XIG. COMPUTERS: Computers will be used in the class primarily for utilizing spreadsheets. It is anticipated that tests will require computer spreadsheets. There will be a quantitative analysis (Stoichiometry) question on each exam.
XII. CLINICAL/LABORATORY/FIELD-BASED EXPERIENCES:
This course requires laboratory participation, proper safety precautions, proper disposal of chemical wastes and quantitative determination of unknowns.
The laboratory portion of this course is very important and also a time-consuming part of the course. In addition to the scheduled laboratory periods, the laboratory will be open 8:00-12:00 and 1:30-5:00. Monday, Wednesday and Thursday. You will need to find times in addition to your regularly scheduled lab period when you can weigh samples, clean equipment, cool samples, and do much of the general preparation for laboratory. The amount of time required will depend on how well you can organize your time and on the number of times you have to start an experiment over because of carelessness or accidents. Learning to be efficient is one of the goals of the laboratory work.
SAFETY GLASSES ARE REQUIRED when preparing solutions or during other hazardous activties. FAILURE TO OBSERVE THIS STATE LAW MAY RESULT IN YOU BEING ASKED TO LEAVE THE LABORATORY.
You must dispose of chemicals according to proper procedures given for each laboratory
You must wear proper footwear; ie. your feet are to be covered.
Also there is to be no smoking and no eating or drinking in the laboratory or balance room at any time.
The section of the text on Laboratory Safety and Safety Rules begins on p. 52. You are expected observe these rules at all times. You are also expected to leave your work area, balance, and the areas you must share with others clean and orderly when you leave the laboratory for more than a few minutes. You will be dismissed from the laboratory for the day for any safety or disposal violations. Three violations and you fail the laboratory and class.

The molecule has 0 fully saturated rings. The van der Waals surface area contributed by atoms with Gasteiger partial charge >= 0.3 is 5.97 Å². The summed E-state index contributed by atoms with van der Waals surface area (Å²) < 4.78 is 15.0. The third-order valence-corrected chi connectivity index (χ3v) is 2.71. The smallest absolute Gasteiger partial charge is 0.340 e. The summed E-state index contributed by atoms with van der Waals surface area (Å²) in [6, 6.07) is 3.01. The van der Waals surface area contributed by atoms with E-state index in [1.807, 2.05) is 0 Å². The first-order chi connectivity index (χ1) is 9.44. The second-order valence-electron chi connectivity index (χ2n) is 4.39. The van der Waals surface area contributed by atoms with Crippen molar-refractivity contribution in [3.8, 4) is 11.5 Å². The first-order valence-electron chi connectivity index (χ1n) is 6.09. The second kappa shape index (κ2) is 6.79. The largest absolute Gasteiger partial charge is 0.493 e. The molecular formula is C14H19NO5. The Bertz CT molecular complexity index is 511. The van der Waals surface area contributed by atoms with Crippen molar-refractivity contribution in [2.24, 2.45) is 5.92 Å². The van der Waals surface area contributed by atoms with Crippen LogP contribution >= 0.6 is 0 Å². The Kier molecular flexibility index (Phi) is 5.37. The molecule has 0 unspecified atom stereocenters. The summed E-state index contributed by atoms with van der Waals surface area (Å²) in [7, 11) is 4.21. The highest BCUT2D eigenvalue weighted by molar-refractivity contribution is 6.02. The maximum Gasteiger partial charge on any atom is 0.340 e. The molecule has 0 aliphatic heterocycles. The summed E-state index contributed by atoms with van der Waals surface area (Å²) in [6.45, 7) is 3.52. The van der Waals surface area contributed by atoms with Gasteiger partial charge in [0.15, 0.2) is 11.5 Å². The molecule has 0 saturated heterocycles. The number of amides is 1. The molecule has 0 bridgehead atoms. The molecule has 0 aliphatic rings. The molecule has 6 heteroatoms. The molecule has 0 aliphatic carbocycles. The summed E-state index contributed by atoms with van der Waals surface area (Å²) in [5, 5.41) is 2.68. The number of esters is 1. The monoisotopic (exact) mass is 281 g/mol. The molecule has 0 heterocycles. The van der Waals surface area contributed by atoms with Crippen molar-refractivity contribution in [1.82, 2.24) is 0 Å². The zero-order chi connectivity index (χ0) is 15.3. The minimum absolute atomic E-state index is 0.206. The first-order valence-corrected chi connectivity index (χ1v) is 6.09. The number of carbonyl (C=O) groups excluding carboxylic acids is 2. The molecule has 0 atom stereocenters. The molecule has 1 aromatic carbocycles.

All experiments are to be performed individually and independently except when specifically directed to work in groups.
All experimental data must be entered directly into a permanently bound notebook. Any loose pieces of paper used to record data will be collected and destroyed. Under no circumstances are any pages to be tom out of the notebook.
Reports are due in F 215 at the time given in the laboratory schedule. Results submitted after this date will be graded down 10 points for each week or portion of a week for which they are late. Miscalculated results will be returned to the student for correction and the grade will be reduced by 10 points. This will apply to decimal errors as well as other types of mistakes. Corrected results must be resubmitted within one week of the time they are returned.
Experiments: 37F-4 The Determination of Iron due Feb. 1
37J-3 The Potentiometric Determination of Solute Species in a Carbonate
37J-2 Potentiometric Titration of Chloride and Iodide in a Mixture
37N-4 The Spectrophotometric Determination of pH
37R-1 The Gas-Chromatographic Determination of Ethanol in Beverages
37N-2 The Determination of Iron in a Natural Water
Other Due dates for experiments are March 2 and April 25
XIV. HONOR CODE: Each student is expected to abide by the TWC Honor Code, particularly on examinations and written reports. You will be expected to sign a pledge for each exam. Specifically, you will not cheat in any manner before or during the exam. Please review the Honor Code in the “Tennessee Wesleyan College Student Handbook & Calendar”.
XV. DATE PREPARATION/REVISION: January 9, 2012 INITIALED BY: JRB